Monday Message, September 7, 2021
Happy Tuesday to you on this lovely September day. It’s hard to believe that we are nearing the twentieth anniversary of another beautiful Tuesday morning that left us with so much pain, fear, and change. There will be, I imagine, many opportunities for us to pray together, to remember, and to say aloud the names of all those who were lost. For now, let us hold each other closer, be kind to one another, and take care of those most in need.
Today is our next Parish Check In – in just an hour or so. The link can be found here.
In case you missed it, there are some other great events coming up – we will be looking over documents from our collective past with our Documents That (still) Matter webinar series that kicks off tomorrow night.
There is still time to sign up for the Catholic Biblical School and some scholarships still remain. Learn more here.
A few events, the RCIA Best Practices workshop and the Bereavement workshop have been postponed due to COVID.
This memo was sent out last week to al pastors – Update August 2021
Please make sure you have these two events on your calendar:
Quarterly meeting (face-to-face)
Praying with parish staff (pass it forward)
See you soon!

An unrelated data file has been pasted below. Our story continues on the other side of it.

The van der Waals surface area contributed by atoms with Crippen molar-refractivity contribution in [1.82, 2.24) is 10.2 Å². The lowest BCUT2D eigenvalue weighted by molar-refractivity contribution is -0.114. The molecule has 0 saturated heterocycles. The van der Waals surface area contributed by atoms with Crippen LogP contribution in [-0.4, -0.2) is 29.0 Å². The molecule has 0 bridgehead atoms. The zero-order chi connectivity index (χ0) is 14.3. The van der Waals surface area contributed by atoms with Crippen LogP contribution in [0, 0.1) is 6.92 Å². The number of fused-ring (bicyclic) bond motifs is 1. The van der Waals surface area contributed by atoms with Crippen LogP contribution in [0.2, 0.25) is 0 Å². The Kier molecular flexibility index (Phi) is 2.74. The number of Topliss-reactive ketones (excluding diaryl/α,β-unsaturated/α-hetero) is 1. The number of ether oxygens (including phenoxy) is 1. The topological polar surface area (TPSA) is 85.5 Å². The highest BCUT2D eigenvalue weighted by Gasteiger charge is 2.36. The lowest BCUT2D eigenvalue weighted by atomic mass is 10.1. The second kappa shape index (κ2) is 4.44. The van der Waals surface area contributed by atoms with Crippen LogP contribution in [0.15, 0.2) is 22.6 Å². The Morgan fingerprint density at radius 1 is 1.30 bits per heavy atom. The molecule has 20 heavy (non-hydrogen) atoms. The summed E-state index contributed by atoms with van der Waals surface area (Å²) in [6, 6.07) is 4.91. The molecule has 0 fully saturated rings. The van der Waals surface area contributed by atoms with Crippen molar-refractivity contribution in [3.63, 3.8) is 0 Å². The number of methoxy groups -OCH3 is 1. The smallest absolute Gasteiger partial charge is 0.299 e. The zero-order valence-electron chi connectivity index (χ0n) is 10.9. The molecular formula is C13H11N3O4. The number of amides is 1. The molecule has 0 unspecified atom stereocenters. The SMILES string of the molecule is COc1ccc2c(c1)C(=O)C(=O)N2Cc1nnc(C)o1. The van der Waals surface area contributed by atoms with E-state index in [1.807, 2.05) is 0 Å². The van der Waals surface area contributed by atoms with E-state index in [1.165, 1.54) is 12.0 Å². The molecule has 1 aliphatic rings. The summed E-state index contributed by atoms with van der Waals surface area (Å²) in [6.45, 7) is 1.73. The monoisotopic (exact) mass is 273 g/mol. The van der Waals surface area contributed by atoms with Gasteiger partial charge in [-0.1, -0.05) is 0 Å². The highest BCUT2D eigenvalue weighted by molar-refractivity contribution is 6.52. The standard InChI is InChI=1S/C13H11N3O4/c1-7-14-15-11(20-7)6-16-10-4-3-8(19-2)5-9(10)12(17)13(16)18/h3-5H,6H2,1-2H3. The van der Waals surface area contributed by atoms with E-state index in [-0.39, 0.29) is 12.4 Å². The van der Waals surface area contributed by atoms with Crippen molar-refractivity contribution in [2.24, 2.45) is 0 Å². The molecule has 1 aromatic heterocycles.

Waltzing the Spheres
Susan Scott Thompson
We pulled each other closer in the turn
around a center that we could not see—
This holding on was what I had to learn.
The sun can hold the planets, earth the moon,
but we had to create our gravity
by always pulling closer in the turn.
Each revolution caused my head to whirl
so dizzily I wanted to break free,
but holding on was what I had to learn.
I fixed my eyes on something out there firm,
and then our orbit steadied so that we
could pull each other closer in the turn.
The joy that circles with us round the curve
is joy that passes surely as a peace,
and holding on is what we have to learn.
And if our feet should briefly leave the earth,
no matter, earth was made for us to leave,
and arms for pulling closer in the turn —
This holding on is what we have to learn.
(I first heard this poem recited by Bill Moyers as he closed his coverage of the events of 9/11 and images of the week played on the screen).